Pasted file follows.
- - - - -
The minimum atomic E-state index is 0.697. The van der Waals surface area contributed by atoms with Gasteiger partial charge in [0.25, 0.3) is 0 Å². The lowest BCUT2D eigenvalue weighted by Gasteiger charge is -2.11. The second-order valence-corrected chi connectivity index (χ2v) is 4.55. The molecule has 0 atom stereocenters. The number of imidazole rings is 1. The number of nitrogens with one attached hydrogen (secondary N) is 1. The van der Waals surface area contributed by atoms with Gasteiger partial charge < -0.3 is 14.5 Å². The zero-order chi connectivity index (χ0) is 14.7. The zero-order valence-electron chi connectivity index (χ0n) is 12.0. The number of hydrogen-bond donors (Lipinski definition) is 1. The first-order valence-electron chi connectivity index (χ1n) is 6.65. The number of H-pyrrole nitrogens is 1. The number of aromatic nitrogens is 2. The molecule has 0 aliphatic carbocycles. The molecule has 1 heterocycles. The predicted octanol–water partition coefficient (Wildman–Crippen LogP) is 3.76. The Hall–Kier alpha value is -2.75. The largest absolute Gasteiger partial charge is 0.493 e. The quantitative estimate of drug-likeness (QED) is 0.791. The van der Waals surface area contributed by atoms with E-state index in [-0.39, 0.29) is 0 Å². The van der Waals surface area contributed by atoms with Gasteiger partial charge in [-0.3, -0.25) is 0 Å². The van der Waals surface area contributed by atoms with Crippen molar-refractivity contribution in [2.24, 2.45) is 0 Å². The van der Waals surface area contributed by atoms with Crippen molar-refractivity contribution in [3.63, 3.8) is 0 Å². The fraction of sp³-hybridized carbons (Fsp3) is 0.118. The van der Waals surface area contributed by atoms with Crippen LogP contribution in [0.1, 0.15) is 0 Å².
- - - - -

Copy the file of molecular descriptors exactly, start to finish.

The minimum atomic E-state index is 0.697. The van der Waals surface area contributed by atoms with Gasteiger partial charge in [0.25, 0.3) is 0 Å². The lowest BCUT2D eigenvalue weighted by Gasteiger charge is -2.11. The second-order valence-corrected chi connectivity index (χ2v) is 4.55. The molecule has 0 atom stereocenters. The number of imidazole rings is 1. The number of nitrogens with one attached hydrogen (secondary N) is 1. The van der Waals surface area contributed by atoms with Gasteiger partial charge < -0.3 is 14.5 Å². The zero-order chi connectivity index (χ0) is 14.7. The zero-order valence-electron chi connectivity index (χ0n) is 12.0. The number of hydrogen-bond donors (Lipinski definition) is 1. The first-order valence-electron chi connectivity index (χ1n) is 6.65. The number of H-pyrrole nitrogens is 1. The number of aromatic nitrogens is 2. The molecule has 0 aliphatic carbocycles. The molecule has 1 heterocycles. The predicted octanol–water partition coefficient (Wildman–Crippen LogP) is 3.76. The Hall–Kier alpha value is -2.75. The largest absolute Gasteiger partial charge is 0.493 e. The quantitative estimate of drug-likeness (QED) is 0.791. The van der Waals surface area contributed by atoms with E-state index in [-0.39, 0.29) is 0 Å². The van der Waals surface area contributed by atoms with Gasteiger partial charge in [-0.3, -0.25) is 0 Å². The van der Waals surface area contributed by atoms with Crippen molar-refractivity contribution in [2.24, 2.45) is 0 Å². The van der Waals surface area contributed by atoms with Crippen molar-refractivity contribution in [3.63, 3.8) is 0 Å². The fraction of sp³-hybridized carbons (Fsp3) is 0.118. The van der Waals surface area contributed by atoms with Crippen LogP contribution in [0.1, 0.15) is 0 Å².